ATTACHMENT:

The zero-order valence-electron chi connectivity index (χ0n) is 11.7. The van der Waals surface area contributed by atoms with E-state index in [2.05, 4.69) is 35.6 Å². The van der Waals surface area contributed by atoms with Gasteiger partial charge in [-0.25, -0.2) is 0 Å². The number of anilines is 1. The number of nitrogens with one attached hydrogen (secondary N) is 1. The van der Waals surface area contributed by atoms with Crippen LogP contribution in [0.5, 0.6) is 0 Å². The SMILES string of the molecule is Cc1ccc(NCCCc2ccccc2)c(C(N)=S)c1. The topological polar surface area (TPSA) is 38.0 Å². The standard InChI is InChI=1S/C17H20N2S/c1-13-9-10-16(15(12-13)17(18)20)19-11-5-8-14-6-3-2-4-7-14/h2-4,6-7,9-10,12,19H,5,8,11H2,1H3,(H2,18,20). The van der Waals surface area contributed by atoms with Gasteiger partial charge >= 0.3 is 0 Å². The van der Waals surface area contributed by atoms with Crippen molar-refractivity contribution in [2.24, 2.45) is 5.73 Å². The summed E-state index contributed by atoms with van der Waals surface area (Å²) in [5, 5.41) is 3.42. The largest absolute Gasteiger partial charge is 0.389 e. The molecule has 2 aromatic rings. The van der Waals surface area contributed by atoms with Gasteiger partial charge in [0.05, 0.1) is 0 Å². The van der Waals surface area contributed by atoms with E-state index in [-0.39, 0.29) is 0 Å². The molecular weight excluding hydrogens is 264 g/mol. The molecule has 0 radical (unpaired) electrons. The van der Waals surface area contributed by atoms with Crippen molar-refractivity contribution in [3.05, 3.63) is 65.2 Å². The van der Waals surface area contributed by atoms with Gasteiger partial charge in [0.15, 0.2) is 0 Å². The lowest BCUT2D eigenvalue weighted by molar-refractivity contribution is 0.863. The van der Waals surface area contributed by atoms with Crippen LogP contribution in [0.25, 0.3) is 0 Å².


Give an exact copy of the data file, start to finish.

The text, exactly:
The zero-order valence-electron chi connectivity index (χ0n) is 11.7. The van der Waals surface area contributed by atoms with E-state index in [2.05, 4.69) is 35.6 Å². The van der Waals surface area contributed by atoms with Gasteiger partial charge in [-0.25, -0.2) is 0 Å². The number of anilines is 1. The number of nitrogens with one attached hydrogen (secondary N) is 1. The van der Waals surface area contributed by atoms with Crippen LogP contribution in [0.5, 0.6) is 0 Å². The SMILES string of the molecule is Cc1ccc(NCCCc2ccccc2)c(C(N)=S)c1. The topological polar surface area (TPSA) is 38.0 Å². The standard InChI is InChI=1S/C17H20N2S/c1-13-9-10-16(15(12-13)17(18)20)19-11-5-8-14-6-3-2-4-7-14/h2-4,6-7,9-10,12,19H,5,8,11H2,1H3,(H2,18,20). The van der Waals surface area contributed by atoms with Gasteiger partial charge >= 0.3 is 0 Å². The van der Waals surface area contributed by atoms with Crippen molar-refractivity contribution in [2.24, 2.45) is 5.73 Å². The summed E-state index contributed by atoms with van der Waals surface area (Å²) in [5, 5.41) is 3.42. The largest absolute Gasteiger partial charge is 0.389 e. The molecule has 2 aromatic rings. The van der Waals surface area contributed by atoms with Gasteiger partial charge in [0.05, 0.1) is 0 Å². The van der Waals surface area contributed by atoms with E-state index in [-0.39, 0.29) is 0 Å². The molecular weight excluding hydrogens is 264 g/mol. The molecule has 0 radical (unpaired) electrons. The van der Waals surface area contributed by atoms with Crippen molar-refractivity contribution in [3.05, 3.63) is 65.2 Å². The van der Waals surface area contributed by atoms with Gasteiger partial charge in [0.15, 0.2) is 0 Å². The lowest BCUT2D eigenvalue weighted by molar-refractivity contribution is 0.863. The van der Waals surface area contributed by atoms with Crippen LogP contribution in [0.25, 0.3) is 0 Å².